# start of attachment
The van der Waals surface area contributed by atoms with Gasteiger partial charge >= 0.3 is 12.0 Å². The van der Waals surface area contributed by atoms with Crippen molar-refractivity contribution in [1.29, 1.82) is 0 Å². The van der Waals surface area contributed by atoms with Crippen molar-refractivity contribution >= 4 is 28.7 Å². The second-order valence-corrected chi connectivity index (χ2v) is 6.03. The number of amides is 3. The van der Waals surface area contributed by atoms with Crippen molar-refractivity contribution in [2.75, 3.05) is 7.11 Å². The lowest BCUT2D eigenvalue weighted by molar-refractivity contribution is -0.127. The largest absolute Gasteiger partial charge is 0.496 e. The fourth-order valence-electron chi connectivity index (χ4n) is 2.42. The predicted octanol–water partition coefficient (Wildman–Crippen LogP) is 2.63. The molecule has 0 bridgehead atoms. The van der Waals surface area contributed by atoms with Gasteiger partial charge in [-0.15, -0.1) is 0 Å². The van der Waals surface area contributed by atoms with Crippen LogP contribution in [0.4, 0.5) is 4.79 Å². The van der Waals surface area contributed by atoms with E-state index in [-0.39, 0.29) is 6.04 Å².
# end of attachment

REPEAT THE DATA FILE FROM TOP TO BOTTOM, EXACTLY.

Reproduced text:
The van der Waals surface area contributed by atoms with Gasteiger partial charge >= 0.3 is 12.0 Å². The van der Waals surface area contributed by atoms with Crippen molar-refractivity contribution in [1.29, 1.82) is 0 Å². The van der Waals surface area contributed by atoms with Crippen molar-refractivity contribution >= 4 is 28.7 Å². The second-order valence-corrected chi connectivity index (χ2v) is 6.03. The number of amides is 3. The van der Waals surface area contributed by atoms with Crippen molar-refractivity contribution in [2.75, 3.05) is 7.11 Å². The lowest BCUT2D eigenvalue weighted by molar-refractivity contribution is -0.127. The largest absolute Gasteiger partial charge is 0.496 e. The fourth-order valence-electron chi connectivity index (χ4n) is 2.42. The predicted octanol–water partition coefficient (Wildman–Crippen LogP) is 2.63. The molecule has 0 bridgehead atoms. The van der Waals surface area contributed by atoms with Gasteiger partial charge in [-0.15, -0.1) is 0 Å². The van der Waals surface area contributed by atoms with Crippen LogP contribution in [0.4, 0.5) is 4.79 Å². The van der Waals surface area contributed by atoms with E-state index in [-0.39, 0.29) is 6.04 Å².